the U.S. Department of Agriculture has been working on updating its climate map for nearly four years, but hasn’t produced a finished product. –Carpetbagger Report
“the U.S. Department of Agriculture is now in the process of redrawing the USDA Plant Hardiness Zone Map, a tool used by gardeners to determine what trees, flowers and food crops will survive in what zone. The map, first created in 1960 by Henry T. Skinner (then director of the U.S. National Arboretum in Washington) codes the country into 11 regions, determined by the duration of cold weather and lowest winter temperatures in each zone.
The map has been adjusted twice before: once in 1965, to add temperature data that had been missing from the original; and again in 1990, to include climate information for Canada and Mexico and to reflect what the USDA Web site officially describes as “changes in the weather.”
The USDA’s most recent plans for revision were initially undertaken by the American Horticultural Society with a grant from the USDA. The AHS published its findings in its own in-house magazine, The American Gardener, in 2003. Across much of the country, it showed climate zones bleeding to the north–reflecting a general warming trend and a changing habitat for plants.
The USDA, however, called the map inadequate and insisted that the AHS withdraw it.” –Columbia News Service
Unrelated, I saw the most beautiful full moon yesterday. It was orangey yellow and then turned a soft gold as it rose. In my Winter page I have lists of the names for the winter moons. In days past when the lunar months ruled man’s recognition of passing time they were given descriptive names. February Moons include Big Winter Moon, Horning Moon, Hunger Moon, Ice Moon, Red Cleansing Moon, Storm Moon, Sun Moon, Quickening Moon, Wild Moon, Chaste Moon, Dark Red Calves, and Trapper’s Moon. Ice Moon is the Celtic appellation and I think that is the one that best fits our season this year- I was looking at the “Ice Moon”. Once high in the sky it was the appropriately cool white and gleaming orb that lights the winter’s sky with a burnished silver glow.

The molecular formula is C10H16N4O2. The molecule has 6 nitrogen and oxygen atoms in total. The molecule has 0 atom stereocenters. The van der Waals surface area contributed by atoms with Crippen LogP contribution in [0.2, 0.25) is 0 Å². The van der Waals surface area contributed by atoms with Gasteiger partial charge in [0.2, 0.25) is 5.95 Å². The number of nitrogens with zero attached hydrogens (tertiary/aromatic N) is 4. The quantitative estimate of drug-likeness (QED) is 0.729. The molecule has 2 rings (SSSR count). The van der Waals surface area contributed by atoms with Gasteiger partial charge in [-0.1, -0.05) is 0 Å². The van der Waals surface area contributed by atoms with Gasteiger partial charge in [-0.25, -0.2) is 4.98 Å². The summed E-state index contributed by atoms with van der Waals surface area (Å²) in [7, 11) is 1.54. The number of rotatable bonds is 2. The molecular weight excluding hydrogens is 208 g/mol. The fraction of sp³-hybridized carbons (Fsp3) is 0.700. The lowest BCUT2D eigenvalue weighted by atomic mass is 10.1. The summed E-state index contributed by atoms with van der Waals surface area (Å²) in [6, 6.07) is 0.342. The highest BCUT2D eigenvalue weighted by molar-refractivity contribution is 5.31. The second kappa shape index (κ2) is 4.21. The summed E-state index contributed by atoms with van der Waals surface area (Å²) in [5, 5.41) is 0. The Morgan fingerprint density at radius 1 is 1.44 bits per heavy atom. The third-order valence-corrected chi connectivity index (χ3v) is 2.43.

And on the note of moons… this year we will get to have a blue moon- so if you ever promised yourself something or hoped for something in a blue moon- this is your time:)
“Although the full moon occurring Thursday, May 31, 2007, will look like an ordinary full moon, it will actually be a bit extraordinary—a blue moon.
What is a Blue Moon?
There are in fact two definitions for a blue moon. According to the more recent definition, a blue moon is the second full moon in a calendar month. For a blue moon to occur, the first of the full moons must appear at or near the beginning of the month so that the second will fall within the same month (the average span between two moons is 29.5 days). May 2007 will have two full moons: the first on May 2, the second on May 31—that second full moon is called the blue moon. “Blue Moons“